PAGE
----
The New York Times quotes Jim Balsille, who was the co-chairmen and co-chief executive of BlackBerry, once the ubiquitous smartphone of the business set, headquartered in Ontario in the Waterloo-Kitchener area, saying,

“I am keen to see the end of this faux consultation charade, an ugly 18-month, psychological public relations game….Google has deliberately weaponized ambiguity, subverted democratic process, obfuscated key elements of concern such as data governance and revealed information to the public only when smoked out by aggressive criticism or through a media leak.”

This just doesn’t seem like it’s going to end well.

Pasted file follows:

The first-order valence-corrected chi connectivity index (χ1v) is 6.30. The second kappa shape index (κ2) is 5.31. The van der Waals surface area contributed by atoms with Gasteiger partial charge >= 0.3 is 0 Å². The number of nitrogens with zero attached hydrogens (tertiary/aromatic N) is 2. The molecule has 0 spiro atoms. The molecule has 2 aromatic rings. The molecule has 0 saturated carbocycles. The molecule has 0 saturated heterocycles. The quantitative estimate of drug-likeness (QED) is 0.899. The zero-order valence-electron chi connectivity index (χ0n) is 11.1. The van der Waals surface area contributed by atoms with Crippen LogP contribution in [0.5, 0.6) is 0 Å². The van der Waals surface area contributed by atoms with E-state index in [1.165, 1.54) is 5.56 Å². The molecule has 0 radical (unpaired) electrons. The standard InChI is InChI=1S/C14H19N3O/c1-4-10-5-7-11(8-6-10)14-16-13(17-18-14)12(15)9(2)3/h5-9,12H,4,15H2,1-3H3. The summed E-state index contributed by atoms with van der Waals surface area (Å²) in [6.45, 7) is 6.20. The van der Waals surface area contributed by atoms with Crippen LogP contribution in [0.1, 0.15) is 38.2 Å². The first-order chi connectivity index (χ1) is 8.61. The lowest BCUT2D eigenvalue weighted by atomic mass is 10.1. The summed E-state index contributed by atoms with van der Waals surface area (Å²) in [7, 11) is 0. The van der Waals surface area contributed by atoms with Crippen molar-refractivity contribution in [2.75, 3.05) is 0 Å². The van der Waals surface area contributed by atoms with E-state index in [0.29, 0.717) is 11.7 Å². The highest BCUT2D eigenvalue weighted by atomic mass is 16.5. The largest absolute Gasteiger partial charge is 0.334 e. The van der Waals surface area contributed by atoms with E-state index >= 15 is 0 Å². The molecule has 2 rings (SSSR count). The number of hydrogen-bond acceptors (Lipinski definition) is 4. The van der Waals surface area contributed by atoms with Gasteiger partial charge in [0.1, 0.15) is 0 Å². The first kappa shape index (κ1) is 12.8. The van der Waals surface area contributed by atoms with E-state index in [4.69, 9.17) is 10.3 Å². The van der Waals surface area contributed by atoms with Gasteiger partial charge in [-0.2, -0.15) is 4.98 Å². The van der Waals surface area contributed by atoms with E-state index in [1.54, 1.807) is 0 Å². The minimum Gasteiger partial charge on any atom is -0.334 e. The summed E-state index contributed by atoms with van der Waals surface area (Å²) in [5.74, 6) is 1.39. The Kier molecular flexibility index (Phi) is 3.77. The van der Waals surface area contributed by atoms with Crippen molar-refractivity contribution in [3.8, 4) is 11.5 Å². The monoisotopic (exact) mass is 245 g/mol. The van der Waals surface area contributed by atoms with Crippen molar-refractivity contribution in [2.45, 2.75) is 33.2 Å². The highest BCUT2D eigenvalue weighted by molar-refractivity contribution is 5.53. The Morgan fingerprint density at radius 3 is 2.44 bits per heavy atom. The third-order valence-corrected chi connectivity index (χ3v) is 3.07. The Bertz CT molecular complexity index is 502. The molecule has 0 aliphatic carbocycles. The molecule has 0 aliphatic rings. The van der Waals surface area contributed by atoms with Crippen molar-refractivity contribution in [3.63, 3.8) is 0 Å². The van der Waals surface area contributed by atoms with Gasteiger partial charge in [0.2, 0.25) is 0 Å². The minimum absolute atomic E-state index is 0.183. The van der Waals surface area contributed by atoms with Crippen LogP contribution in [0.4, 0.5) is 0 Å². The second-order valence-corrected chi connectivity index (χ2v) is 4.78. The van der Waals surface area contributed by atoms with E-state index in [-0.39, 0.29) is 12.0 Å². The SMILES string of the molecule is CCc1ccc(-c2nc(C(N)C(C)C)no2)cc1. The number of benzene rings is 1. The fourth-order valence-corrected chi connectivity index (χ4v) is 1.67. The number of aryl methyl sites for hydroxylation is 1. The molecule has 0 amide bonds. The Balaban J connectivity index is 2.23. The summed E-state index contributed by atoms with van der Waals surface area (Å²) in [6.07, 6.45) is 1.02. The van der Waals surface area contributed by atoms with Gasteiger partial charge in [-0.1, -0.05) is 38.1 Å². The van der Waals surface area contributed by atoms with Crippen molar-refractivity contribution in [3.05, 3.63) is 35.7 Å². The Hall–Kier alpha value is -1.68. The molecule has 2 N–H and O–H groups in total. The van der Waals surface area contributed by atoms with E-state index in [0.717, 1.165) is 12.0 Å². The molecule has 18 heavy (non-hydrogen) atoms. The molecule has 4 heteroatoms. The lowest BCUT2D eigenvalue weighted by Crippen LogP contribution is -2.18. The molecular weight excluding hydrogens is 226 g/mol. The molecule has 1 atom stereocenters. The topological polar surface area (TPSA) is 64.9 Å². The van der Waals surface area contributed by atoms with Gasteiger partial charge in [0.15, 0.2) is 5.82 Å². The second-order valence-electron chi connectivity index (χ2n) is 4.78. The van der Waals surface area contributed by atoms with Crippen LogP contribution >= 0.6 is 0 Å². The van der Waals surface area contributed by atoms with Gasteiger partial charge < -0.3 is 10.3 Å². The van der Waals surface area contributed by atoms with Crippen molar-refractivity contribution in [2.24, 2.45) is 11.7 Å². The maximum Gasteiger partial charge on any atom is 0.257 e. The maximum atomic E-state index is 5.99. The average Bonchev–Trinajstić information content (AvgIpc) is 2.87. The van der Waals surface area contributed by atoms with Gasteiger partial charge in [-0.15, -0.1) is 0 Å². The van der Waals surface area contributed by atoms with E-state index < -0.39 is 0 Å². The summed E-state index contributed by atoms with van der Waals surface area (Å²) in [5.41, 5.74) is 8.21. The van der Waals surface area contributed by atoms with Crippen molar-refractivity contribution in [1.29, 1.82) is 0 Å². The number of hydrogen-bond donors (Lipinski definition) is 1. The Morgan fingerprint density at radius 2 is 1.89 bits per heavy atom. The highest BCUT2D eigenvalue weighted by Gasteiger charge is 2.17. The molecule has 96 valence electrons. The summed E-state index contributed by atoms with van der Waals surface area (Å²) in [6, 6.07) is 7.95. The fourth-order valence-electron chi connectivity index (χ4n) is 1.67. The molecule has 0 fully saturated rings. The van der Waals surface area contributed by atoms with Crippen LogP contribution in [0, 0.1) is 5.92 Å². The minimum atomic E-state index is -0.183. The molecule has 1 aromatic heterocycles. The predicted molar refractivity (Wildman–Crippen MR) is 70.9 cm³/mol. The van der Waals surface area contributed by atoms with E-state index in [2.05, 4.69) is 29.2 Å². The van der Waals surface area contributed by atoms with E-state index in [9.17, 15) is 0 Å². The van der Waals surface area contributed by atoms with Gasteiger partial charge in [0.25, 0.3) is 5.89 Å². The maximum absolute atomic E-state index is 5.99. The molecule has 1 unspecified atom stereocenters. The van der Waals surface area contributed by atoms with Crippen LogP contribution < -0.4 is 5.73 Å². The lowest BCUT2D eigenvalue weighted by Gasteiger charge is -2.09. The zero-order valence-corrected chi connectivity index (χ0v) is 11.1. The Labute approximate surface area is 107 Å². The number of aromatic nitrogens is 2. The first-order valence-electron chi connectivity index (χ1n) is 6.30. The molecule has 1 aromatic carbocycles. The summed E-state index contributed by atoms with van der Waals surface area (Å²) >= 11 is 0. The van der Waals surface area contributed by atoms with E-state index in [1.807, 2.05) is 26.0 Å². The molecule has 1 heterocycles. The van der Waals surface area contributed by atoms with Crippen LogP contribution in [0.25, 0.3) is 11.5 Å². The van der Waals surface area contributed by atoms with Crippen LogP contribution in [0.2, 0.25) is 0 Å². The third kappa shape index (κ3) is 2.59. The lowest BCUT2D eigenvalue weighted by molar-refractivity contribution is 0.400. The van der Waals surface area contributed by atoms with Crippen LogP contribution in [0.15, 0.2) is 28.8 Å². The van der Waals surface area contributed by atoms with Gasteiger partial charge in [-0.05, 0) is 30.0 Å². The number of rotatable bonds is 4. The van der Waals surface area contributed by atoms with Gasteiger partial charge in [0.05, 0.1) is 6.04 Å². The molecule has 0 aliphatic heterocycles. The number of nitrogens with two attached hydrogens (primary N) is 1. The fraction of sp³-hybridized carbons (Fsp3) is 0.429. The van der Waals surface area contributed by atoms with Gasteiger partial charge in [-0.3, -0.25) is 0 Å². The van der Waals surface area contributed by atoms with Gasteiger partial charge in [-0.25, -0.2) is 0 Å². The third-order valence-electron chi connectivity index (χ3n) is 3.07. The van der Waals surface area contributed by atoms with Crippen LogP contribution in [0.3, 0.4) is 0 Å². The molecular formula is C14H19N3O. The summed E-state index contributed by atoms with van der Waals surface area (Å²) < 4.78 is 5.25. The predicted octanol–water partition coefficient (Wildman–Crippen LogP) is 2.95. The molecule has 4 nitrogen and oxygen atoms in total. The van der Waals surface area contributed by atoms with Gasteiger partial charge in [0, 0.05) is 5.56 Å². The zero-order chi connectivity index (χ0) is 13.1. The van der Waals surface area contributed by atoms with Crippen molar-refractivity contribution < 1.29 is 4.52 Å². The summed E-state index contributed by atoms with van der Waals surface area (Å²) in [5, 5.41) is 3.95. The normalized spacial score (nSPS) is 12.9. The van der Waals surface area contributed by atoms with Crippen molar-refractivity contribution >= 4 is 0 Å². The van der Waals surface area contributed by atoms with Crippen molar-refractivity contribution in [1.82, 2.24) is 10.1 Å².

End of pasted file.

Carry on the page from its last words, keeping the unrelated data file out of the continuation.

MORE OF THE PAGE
ACORN Canada will continue to hold any and all feet to the fire on affordable housing, but perhaps all of us just need to thank Google for whatever good we see in the plan, ignore their attempt to buy support with their own investment masked as infrastructure spending, but recovered through selling data, and retake control of any development and hire contractors to provide whatever services public entities can’t provide.

Public entities have to be able to trust their partners, and Google is not a trustworthy partner at this point.  Google can bid like anyone else, but should not run or own anything.  Haven’t we learned that lesson from Silicon Valley by now?

Facebooktwittergoogle_plusredditpinterestlinkedinmail

Hello, Landlords and Your Bankers, Meet ACORN!